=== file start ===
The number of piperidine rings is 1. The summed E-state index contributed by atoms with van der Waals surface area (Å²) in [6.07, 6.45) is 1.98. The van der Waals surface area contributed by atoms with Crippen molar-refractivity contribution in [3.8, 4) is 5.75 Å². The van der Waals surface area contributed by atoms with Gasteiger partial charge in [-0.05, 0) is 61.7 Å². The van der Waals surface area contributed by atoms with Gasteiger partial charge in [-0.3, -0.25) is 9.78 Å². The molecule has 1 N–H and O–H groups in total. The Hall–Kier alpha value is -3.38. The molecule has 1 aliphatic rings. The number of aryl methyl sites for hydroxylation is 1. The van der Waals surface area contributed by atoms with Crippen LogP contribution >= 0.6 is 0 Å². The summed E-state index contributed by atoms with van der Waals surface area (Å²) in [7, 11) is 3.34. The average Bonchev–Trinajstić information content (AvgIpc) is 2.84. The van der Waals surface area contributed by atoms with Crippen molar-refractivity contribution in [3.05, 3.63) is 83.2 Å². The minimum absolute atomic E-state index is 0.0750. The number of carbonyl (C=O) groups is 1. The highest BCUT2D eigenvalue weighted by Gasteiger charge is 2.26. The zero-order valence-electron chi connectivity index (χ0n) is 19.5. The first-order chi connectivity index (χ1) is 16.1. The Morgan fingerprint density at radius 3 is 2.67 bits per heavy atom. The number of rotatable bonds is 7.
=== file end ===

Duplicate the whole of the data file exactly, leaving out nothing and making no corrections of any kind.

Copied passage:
The number of piperidine rings is 1. The summed E-state index contributed by atoms with van der Waals surface area (Å²) in [6.07, 6.45) is 1.98. The van der Waals surface area contributed by atoms with Crippen molar-refractivity contribution in [3.8, 4) is 5.75 Å². The van der Waals surface area contributed by atoms with Gasteiger partial charge in [-0.05, 0) is 61.7 Å². The van der Waals surface area contributed by atoms with Gasteiger partial charge in [-0.3, -0.25) is 9.78 Å². The molecule has 1 N–H and O–H groups in total. The Hall–Kier alpha value is -3.38. The molecule has 1 aliphatic rings. The number of aryl methyl sites for hydroxylation is 1. The van der Waals surface area contributed by atoms with Crippen LogP contribution >= 0.6 is 0 Å². The summed E-state index contributed by atoms with van der Waals surface area (Å²) in [7, 11) is 3.34. The average Bonchev–Trinajstić information content (AvgIpc) is 2.84. The van der Waals surface area contributed by atoms with Crippen molar-refractivity contribution in [3.05, 3.63) is 83.2 Å². The minimum absolute atomic E-state index is 0.0750. The number of carbonyl (C=O) groups is 1. The highest BCUT2D eigenvalue weighted by Gasteiger charge is 2.26. The zero-order valence-electron chi connectivity index (χ0n) is 19.5. The first-order chi connectivity index (χ1) is 16.1. The Morgan fingerprint density at radius 3 is 2.67 bits per heavy atom. The number of rotatable bonds is 7.